Search Engine Optimization (SEO) - Designing Your Website For SEO
With over 80 percent of website traffic coming from search engines, it's no wonder I am often asked the question "How can we get a better position on the search engines?" Still, with all of the attention on Search Engine Optimization (SEO), companies are not investing enough of their marketing effort/budget on SEO. In fact, while most companies consider SEO important to their marketing success, very few are actually doing it (some studies show fewer than 40%), and those who are...not completely.
Search engine optimization (SEO) means ensuring that your web pages are accessible to search engines and structured in ways that help improve the chances they will be found and listed as close to the top of the list as possible.
How do you stack up?
This article defines the types of search tools, reviews the optimization areas that most impact your position:
Meta Tags: Page Titles, Descriptions, Keywords
When a search engine visits your website it will first look at your Page Title, Description, and Keyword Meta Tags. Before submitting your website to the search engines, pay close attention that your Meta Tags for each page are descriptive and accurately reflect that page's content. While the list of keywords in your Meta Tags were once a key element to optimization, it is now more important to be sure each page includes your keyword, or keyword phrases, up to three times within the page content itself (or at least 3-10% page density). Also, search engines will check for keywords near the top of a web page, such as in the headline or in the first few paragraphs of text of that page. They assume that any page relevant to the topic will mention those words right at the outset. SO, as far as the Meta Tags are considered, the most important are the Page Title and Page Description, so pay close attention to how those are treated in the code of EVERY page.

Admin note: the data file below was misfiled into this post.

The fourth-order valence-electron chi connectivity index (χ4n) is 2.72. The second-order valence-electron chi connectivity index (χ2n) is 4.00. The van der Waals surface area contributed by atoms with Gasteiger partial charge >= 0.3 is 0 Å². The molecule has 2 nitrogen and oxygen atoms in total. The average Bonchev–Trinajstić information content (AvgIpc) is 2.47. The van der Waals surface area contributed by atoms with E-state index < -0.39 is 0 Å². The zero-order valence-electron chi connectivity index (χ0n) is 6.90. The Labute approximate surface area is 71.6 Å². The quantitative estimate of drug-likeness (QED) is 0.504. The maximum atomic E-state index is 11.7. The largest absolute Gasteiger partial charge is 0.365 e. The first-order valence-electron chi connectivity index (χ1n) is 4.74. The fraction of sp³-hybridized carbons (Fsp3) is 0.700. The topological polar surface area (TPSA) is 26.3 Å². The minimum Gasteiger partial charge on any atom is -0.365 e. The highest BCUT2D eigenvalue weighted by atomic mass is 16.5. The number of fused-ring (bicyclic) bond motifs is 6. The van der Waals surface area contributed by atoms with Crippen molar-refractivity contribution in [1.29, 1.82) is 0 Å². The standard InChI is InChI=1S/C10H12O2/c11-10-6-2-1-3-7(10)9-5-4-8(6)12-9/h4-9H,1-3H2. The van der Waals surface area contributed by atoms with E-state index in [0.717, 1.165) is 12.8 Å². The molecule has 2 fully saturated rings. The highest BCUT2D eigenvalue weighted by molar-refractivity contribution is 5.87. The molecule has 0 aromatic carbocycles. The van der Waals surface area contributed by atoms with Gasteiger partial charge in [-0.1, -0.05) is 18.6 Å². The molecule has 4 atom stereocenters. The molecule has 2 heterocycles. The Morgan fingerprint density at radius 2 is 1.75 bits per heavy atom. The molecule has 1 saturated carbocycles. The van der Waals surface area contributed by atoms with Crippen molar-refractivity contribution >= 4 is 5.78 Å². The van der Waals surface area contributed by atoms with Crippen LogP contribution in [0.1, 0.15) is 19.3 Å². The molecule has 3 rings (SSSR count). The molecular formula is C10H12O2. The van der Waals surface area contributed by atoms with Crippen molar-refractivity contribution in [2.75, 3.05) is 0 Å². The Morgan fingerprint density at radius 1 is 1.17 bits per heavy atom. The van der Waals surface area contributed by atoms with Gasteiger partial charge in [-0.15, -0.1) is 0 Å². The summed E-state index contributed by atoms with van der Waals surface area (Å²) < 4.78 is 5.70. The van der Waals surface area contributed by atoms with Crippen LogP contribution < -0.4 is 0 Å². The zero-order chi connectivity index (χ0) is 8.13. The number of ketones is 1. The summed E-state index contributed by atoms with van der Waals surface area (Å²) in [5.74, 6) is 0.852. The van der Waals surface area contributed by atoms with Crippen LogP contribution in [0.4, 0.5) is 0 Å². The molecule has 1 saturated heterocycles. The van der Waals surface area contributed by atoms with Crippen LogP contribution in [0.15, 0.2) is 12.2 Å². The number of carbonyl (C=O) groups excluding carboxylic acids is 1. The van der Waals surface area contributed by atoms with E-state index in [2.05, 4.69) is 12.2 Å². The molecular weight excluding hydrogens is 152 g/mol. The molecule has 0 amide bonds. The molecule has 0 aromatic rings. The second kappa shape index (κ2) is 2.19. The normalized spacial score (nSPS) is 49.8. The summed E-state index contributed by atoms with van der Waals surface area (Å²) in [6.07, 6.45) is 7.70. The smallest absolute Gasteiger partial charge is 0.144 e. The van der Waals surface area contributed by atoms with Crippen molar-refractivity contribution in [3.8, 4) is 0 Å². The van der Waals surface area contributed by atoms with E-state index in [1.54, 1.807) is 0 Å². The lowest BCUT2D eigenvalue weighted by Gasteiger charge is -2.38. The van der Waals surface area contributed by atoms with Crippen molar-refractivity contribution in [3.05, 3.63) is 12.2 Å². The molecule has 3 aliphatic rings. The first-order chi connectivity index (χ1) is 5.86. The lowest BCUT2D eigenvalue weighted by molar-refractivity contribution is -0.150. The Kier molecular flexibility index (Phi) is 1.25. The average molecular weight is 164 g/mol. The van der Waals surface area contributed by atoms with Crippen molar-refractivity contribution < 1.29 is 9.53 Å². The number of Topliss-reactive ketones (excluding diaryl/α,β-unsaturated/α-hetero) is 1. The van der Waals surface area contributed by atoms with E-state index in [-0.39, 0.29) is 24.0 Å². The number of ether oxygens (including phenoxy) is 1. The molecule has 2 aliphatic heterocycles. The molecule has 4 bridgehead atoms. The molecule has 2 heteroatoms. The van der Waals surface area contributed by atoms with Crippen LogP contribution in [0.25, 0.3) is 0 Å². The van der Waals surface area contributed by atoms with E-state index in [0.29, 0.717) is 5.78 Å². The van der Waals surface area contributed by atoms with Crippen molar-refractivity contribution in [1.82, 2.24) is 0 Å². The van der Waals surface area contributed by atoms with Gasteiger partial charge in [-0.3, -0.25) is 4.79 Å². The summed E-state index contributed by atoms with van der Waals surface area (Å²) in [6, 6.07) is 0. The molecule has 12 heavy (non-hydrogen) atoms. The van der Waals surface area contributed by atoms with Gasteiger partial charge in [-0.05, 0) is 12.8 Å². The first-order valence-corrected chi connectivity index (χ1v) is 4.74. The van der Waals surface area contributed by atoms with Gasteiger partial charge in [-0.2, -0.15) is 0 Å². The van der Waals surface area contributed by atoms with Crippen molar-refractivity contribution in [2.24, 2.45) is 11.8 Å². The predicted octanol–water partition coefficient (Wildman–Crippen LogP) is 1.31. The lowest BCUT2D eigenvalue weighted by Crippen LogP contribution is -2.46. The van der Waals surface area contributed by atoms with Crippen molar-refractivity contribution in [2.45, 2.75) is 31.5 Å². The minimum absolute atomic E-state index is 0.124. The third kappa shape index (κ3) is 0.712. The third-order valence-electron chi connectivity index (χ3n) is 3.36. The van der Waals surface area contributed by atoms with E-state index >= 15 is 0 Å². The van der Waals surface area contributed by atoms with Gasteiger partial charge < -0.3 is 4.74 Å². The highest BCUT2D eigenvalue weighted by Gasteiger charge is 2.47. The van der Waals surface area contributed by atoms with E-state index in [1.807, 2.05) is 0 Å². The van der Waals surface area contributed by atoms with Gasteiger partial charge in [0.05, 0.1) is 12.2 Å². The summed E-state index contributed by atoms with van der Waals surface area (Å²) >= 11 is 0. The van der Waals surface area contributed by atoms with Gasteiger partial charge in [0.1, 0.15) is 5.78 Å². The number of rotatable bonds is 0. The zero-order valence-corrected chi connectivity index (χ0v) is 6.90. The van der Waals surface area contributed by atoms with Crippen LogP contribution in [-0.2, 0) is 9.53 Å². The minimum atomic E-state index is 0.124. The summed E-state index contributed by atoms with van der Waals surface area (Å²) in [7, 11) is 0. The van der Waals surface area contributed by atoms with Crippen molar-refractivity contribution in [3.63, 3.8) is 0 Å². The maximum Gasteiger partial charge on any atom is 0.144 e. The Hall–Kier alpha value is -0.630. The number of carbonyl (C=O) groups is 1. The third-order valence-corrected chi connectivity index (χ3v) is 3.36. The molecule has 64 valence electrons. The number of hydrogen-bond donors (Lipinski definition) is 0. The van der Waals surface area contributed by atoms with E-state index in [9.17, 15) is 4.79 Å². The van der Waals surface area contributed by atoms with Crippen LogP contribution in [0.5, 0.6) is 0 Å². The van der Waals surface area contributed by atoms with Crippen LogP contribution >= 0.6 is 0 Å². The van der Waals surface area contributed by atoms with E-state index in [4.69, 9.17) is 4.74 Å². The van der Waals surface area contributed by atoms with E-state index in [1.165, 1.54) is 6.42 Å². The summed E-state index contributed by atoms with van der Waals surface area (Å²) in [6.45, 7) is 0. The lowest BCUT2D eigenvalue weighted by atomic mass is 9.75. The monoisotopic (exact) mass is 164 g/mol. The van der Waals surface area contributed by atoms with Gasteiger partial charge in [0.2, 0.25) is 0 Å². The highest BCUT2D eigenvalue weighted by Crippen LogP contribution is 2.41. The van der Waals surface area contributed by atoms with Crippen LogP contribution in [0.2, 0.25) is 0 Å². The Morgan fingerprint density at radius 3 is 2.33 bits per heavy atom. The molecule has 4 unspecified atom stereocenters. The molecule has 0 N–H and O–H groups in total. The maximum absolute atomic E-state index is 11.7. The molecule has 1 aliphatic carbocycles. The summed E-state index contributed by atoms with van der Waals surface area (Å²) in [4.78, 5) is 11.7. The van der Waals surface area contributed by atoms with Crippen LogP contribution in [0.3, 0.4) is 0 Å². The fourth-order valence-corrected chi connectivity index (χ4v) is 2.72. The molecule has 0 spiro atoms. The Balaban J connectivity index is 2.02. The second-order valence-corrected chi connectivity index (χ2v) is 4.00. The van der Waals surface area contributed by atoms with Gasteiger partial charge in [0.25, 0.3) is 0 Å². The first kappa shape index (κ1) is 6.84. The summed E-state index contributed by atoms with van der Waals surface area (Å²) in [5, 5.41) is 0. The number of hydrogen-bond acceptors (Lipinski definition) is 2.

Content and Structure
First and foremost your site's pages must contain "quality" content. Quality is defined by the degree of usefulness the content has for the expected visitors, comprehensiveness of that content, the direct relation of that page's content to the Meta Tags in the code of that page, and the quantity of content (Websites with fewer than 100 pages are going to have difficultly ranking).
Also, don't build your site with frames or extensive use of Flash, as generally these design options are not able to be spidered by the search engines' robots. And while dynamically generated sites using technology such as ASP, Cold Fusion, and PERL, can have a great impact to the site's functionality, they can cause issues for search engine placement because the pages don't actually exist until a visitor triggers the page and a search engine spider doesn't trigger a page when it crawls the code. The other problem is that this type of technology adds question marks into the URL and many spiders can't read a link past the "?" in a link. There are technological ways around this, but it can be tricky. If you're going to use dynamically generated web pages, be sure you've addressed these issues first.